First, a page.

Brembo ECS aluminum calipers
The fetching and feathery aluminum Alpine A110 that made its debut in Geneva sports world-first technology in its rear brake calipers. For one thing, it’s an entirely aluminum design, whereas most aluminum calipers still use an iron mounting bracket. Next, the electric parking brake and hydraulic single-cylinder service brake are integrated into one, with an electric screwjack motor serving to move the piston in parking/emergency brake actuation. Together, this saves 5.5 pounds across the rear axle. But wait, there’s more: The system is intelligent enough to monitor itself and reclamp if necessary in cases where a parking brake is set while the brakes are very hot and there’s risk of slippage as the brakes start to cool and deform. Brembo also supplies the four-piston monobloc front calipers, but they break no new technical ground.
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Coachbuilder crafts a sleek electrified four-door
Pininfarina used the 2017 Geneva auto show to debut two concepts, the H600, a luxury sedan concept designed for Hybrid Kinetic Group, and the Fittipaldi EF7 Vision Gran Turismo, a bespoke track car built for Indy 500 champion Emerson Fittipaldi.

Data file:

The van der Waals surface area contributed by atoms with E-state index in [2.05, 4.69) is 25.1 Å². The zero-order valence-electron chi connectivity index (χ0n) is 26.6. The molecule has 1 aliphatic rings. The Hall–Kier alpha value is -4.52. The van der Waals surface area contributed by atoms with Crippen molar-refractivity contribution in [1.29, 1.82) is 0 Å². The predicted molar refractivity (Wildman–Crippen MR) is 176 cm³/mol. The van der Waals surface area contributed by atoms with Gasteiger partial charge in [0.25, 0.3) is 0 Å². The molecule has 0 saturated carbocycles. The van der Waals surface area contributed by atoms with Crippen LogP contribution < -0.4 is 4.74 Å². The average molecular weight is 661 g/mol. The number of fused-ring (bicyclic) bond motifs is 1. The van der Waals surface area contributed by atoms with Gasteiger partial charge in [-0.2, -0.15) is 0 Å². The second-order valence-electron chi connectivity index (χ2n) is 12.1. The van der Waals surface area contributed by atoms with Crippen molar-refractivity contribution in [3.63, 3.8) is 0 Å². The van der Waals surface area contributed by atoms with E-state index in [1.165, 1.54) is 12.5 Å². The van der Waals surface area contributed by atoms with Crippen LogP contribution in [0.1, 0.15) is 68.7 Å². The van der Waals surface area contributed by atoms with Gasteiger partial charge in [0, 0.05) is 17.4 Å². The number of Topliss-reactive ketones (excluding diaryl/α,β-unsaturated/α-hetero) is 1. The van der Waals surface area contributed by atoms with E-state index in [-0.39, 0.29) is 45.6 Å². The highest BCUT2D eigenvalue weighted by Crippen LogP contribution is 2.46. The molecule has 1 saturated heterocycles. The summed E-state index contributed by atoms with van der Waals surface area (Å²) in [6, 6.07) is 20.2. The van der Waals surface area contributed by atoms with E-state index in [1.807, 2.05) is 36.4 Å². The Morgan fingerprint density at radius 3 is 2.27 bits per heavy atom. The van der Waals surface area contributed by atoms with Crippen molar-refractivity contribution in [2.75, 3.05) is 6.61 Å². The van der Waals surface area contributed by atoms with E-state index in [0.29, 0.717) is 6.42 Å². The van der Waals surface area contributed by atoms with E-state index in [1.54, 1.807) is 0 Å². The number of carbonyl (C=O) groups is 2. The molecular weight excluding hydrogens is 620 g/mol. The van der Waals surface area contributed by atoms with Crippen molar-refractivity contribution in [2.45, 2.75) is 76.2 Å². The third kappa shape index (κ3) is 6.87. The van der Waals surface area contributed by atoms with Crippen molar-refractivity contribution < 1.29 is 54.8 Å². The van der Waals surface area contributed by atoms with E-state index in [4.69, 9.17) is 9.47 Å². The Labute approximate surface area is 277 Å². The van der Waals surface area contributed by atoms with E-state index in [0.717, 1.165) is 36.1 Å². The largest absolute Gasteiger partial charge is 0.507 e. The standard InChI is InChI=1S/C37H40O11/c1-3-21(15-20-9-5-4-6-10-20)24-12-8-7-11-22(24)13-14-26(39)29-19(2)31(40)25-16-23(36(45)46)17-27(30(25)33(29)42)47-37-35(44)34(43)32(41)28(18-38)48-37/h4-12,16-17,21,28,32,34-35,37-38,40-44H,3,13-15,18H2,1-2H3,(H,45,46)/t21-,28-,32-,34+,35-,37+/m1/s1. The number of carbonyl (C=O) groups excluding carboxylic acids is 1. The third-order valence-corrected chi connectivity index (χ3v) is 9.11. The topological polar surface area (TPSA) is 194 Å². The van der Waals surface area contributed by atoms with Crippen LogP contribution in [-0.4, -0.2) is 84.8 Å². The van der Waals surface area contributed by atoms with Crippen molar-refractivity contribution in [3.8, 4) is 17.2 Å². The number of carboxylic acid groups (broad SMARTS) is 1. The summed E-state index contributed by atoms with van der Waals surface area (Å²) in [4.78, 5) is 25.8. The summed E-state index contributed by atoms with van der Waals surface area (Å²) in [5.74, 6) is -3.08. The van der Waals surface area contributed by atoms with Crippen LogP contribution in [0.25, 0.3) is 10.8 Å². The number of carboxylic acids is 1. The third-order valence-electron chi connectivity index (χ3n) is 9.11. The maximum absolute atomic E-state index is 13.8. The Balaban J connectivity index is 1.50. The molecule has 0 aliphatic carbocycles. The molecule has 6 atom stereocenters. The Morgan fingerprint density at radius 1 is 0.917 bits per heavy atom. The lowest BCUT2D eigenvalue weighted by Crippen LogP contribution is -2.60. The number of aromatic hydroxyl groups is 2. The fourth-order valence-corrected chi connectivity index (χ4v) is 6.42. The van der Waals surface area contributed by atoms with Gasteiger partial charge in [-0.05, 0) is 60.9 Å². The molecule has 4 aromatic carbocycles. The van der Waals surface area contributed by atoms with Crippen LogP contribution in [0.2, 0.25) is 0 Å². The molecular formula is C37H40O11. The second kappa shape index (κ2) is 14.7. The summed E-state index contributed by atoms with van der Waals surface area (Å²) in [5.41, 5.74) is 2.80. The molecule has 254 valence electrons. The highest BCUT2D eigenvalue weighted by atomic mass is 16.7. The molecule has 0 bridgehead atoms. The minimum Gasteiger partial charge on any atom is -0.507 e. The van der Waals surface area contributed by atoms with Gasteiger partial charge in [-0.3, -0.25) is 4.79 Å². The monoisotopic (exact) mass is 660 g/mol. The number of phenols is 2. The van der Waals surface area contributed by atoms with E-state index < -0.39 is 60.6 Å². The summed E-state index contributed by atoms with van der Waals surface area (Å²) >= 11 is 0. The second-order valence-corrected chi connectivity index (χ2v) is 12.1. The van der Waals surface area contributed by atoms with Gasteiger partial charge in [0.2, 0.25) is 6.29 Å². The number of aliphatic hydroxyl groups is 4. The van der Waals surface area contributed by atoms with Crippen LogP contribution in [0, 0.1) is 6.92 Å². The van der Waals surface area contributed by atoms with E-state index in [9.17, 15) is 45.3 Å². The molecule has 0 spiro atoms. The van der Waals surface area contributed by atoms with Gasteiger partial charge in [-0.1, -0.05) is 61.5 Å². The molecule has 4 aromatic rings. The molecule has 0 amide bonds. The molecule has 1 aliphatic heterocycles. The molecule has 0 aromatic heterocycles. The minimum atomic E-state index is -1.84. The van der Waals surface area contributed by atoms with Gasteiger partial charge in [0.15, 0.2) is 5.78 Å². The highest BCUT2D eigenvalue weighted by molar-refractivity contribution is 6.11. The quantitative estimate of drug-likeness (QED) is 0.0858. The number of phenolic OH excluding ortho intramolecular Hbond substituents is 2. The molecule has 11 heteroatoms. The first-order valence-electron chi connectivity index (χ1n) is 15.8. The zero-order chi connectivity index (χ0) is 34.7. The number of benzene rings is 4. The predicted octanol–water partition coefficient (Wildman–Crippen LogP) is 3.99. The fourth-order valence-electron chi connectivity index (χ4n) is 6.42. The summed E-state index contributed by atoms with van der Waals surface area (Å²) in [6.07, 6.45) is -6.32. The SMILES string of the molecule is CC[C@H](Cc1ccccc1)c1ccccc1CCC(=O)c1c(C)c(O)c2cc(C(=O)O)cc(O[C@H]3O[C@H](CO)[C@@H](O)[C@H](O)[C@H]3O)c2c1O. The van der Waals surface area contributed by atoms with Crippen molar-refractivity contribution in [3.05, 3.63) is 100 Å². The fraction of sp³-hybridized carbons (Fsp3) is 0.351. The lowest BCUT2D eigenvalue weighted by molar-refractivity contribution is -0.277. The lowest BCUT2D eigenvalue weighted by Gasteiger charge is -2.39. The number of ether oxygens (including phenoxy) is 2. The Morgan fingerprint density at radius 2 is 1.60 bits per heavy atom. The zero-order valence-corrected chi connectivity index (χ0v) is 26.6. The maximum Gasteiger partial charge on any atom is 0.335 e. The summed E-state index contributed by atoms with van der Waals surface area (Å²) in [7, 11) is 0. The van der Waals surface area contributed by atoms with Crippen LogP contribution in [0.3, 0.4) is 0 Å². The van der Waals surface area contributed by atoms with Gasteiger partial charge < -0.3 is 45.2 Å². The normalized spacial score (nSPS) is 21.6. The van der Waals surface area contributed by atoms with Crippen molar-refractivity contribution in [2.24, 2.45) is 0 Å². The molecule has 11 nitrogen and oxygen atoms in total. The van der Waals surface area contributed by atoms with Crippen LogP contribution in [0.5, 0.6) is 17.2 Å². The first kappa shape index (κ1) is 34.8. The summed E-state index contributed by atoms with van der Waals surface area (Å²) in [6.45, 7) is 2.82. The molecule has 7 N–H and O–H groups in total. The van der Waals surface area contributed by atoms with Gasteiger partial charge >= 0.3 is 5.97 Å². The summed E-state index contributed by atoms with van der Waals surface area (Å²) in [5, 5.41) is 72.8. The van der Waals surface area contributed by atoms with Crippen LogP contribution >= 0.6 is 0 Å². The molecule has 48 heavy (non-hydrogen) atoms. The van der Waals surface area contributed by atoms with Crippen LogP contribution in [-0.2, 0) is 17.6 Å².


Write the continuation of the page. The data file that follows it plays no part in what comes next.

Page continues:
The H600 is the first vehicle study to come out of Pininfarina’s partnership with China-based Hybrid Kinetic Group, which required a luxury vehicle that featured an elegant exterior and a lounge-inspired cabin that caters to rear-seat passengers. To make the interior more luxurious, Pininfarina used natural leather, wood veneer on the seat shells and the floor, a clock mounted on the center of the dashboard, and copper contrast stitching to go with the cocoa brown upholstery.
Powering the H600 Concept is a hybrid powertrain comprised of a micro turbine range extender, battery and electric motors developed by Hybrid Kinetic Group. In total, the H600’s powertrain generates about 600 kW or roughly 804 hp. As for range, the H600 can travel up to 1,000 km or around 621 miles with the range extender. All-wheel drive is standard and comes with a torque vectoring system. Pininfarina says that the H600 can do 0-62 mph in 2.9 seconds.